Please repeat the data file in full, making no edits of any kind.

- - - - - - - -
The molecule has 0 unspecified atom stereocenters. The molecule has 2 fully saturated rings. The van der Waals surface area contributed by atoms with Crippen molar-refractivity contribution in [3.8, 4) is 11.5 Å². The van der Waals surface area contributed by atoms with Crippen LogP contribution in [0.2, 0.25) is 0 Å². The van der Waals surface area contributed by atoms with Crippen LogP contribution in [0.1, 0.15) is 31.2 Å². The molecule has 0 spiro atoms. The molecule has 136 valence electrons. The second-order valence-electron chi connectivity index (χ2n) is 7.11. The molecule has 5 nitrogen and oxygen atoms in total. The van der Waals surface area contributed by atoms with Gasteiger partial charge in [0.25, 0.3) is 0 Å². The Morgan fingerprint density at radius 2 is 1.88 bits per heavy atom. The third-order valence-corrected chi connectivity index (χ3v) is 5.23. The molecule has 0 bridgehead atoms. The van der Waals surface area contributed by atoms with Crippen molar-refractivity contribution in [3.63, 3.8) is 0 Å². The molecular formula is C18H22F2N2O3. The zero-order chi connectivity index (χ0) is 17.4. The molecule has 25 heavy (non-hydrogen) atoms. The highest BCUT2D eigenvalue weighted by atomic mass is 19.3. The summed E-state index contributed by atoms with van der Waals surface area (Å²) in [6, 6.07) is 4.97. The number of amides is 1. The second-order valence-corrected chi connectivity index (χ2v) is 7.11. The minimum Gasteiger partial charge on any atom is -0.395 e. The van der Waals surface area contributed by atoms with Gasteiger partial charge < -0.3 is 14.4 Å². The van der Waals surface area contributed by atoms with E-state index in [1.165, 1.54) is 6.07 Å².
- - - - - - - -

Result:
The molecule has 0 unspecified atom stereocenters. The molecule has 2 fully saturated rings. The van der Waals surface area contributed by atoms with Crippen molar-refractivity contribution in [3.8, 4) is 11.5 Å². The van der Waals surface area contributed by atoms with Crippen LogP contribution in [0.2, 0.25) is 0 Å². The van der Waals surface area contributed by atoms with Crippen LogP contribution in [0.1, 0.15) is 31.2 Å². The molecule has 0 spiro atoms. The molecule has 136 valence electrons. The second-order valence-electron chi connectivity index (χ2n) is 7.11. The molecule has 5 nitrogen and oxygen atoms in total. The van der Waals surface area contributed by atoms with Gasteiger partial charge in [0.25, 0.3) is 0 Å². The Morgan fingerprint density at radius 2 is 1.88 bits per heavy atom. The third-order valence-corrected chi connectivity index (χ3v) is 5.23. The molecule has 0 bridgehead atoms. The van der Waals surface area contributed by atoms with Crippen molar-refractivity contribution in [3.63, 3.8) is 0 Å². The molecular formula is C18H22F2N2O3. The zero-order chi connectivity index (χ0) is 17.4. The molecule has 25 heavy (non-hydrogen) atoms. The highest BCUT2D eigenvalue weighted by atomic mass is 19.3. The summed E-state index contributed by atoms with van der Waals surface area (Å²) in [6, 6.07) is 4.97. The number of amides is 1. The second-order valence-corrected chi connectivity index (χ2v) is 7.11. The minimum Gasteiger partial charge on any atom is -0.395 e. The van der Waals surface area contributed by atoms with Gasteiger partial charge < -0.3 is 14.4 Å². The van der Waals surface area contributed by atoms with E-state index in [1.165, 1.54) is 6.07 Å².